NSW's Chief Health Officer Dr Kerry Chant expressed her dismay this week over the number of elderly Australians yet to come forward for their first Covid-19 vaccine.
She said it was "quite distressing" to see the number of people over the age of 60 who had yet to receive their first jab with the state in the midst of a nine-week lockdown imposed to protect the vulnerable.
Health Minister Brad Hazzard went even harder on Thursday, calling anyone who doesn't come forward for a jab when eligible "extremely selfish" and told them to "wake up".
Statistics shows more than 35 per cent of people over 50 in NSW have yet to come forward for their first jab. That equates to more than one million people.
Premier Gladys Berejiklian continues to stress the state needs to hit 10 million doses administered for a significant opening up. Just 3.8 million have been recorded so far.
So what is causing older Australians not to come forward in a time of need?
Undoubtedly mixed messaging surrounding the AstraZeneca vaccine – the only jab readily available to Australians – has played its role.
Following the emergence of an extremely rare blood clotting side-effect, the Australian Technical Advisory Group on Immunisation (ATAGI) changed its advice for under 60s, saying Pfizer was now the vaccine of preference.
Amid NSW's outbreak that advice has been reverted, however Dame Sarah Gilbert, the vaccinologist who co-developed the AstraZeneca jab, warned it was difficult to get people back on board.
"If you're telling people at some stage you shouldn't have this vaccine and it's probably not the best thing for you and you want to change the message and say 'no, we changed our mind, it's good', I think it's difficult for people to know when to get vaccinated and complicates the situation," she told the ABC.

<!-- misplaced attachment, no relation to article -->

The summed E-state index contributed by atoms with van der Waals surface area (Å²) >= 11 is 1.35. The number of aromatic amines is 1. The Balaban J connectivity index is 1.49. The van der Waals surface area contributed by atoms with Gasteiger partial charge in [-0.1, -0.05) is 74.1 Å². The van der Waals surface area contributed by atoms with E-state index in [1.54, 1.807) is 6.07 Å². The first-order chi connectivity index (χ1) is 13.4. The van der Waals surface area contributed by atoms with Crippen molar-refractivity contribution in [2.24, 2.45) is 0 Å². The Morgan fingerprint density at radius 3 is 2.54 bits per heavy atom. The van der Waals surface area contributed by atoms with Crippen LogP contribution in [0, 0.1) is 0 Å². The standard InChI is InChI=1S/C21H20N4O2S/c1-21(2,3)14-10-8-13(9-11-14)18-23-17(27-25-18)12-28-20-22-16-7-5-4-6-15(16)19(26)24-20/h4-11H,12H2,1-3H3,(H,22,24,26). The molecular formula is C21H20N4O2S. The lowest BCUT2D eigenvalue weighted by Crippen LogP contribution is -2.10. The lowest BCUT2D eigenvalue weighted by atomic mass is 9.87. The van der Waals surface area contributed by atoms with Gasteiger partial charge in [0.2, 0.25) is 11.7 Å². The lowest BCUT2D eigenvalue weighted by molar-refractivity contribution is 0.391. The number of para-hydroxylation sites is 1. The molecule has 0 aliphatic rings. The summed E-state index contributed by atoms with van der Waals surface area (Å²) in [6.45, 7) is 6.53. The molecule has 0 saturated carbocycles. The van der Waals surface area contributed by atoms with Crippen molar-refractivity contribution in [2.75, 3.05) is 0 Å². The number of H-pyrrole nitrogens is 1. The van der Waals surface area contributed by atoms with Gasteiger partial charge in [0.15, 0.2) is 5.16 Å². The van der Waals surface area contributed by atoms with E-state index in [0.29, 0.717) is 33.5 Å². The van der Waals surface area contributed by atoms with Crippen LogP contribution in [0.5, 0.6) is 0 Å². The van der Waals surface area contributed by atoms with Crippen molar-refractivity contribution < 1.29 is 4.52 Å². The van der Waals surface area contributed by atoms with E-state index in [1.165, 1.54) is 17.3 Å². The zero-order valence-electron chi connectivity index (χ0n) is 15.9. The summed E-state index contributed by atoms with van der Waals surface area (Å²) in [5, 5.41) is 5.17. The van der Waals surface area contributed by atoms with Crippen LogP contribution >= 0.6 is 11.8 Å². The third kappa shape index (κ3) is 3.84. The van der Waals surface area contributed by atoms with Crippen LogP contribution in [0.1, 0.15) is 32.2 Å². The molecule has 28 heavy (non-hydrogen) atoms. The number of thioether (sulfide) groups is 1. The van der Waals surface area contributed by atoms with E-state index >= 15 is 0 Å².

Why are some older Australians not coming forward?
For those over 60 and who have always been advised to take the AstraZeneca, Professor Jaya Dantas from Curtin University's School of Population Health believes complacency and a lack of enforcement has played a role the low uptake.
"We had very little Covid... and we were not affected by the Delta variant until just recently so there was a certain sense of complacency and we thought we were safe," she told Yahoo News Australia.
"Elderly people have never felt vulnerable (unlike in other countries where infection rates were high)."
She said with the complications of the AstraZeneca highly-publicised, despite rarely found in elderly recipients, older Australians were undoubtedly attracted to an alternative jab in Pfizer and she was aware of people holding out for it. Prof Dantas said a wave of misinformation on vaccines only worsened the problem.
And unlike other countries, Prof Dantas said Australia did not have an effective vaccination plan earlier in the year as the federal government basked in its success at managing to suppress
Prime Minister Scott Morrison famously stressed the vaccine rollout was "not a race".
However a lack of urgency and pressure on Australia's residents to get vaccinated has proven devastating, Prof Dantas said.
What can be done to make older Australians take the vaccine?
Prof Dantas argued governments should have mandated vaccines for the elderly, with restrictions on activities such as going to a restaurant or the cinema in a way countries such as Germany and France have used.
"When you don't mandate it and make it voluntary and leave the choice on people, they feel 'Oh, it's voluntary, I'll wait and watch and see what happens'," she said.
"We should have mandated vaccination for everyone over 70 and anyone over 60 with comorbidities by now."
Prof Dantas said the success of the AstraZeneca vaccine overseas should be highlighted more in Australia. India, for example, has administered more than 400 million doses, including widely across its elderly and Israel, the world's vaccine success story, is lining up the jab for its top up doses.
Dr Chant has this week urged families to ensure they are doing everything they can to assist older family members to get their jabs.
While Mr Morrison announced last month all aged care workers must be vaccinated by mid-September, Prof Dantas said the focus should turn to the residents themselves.
"We need to go to where the elderly are," she said.
In a similar way those whose are not proficient in English, Prof Dantas said the government needs to ensure older Australians, who may not have access to the internet for example, are receiving the correct information through the right avenues.
"The information is there but how people have access to that information is critical."
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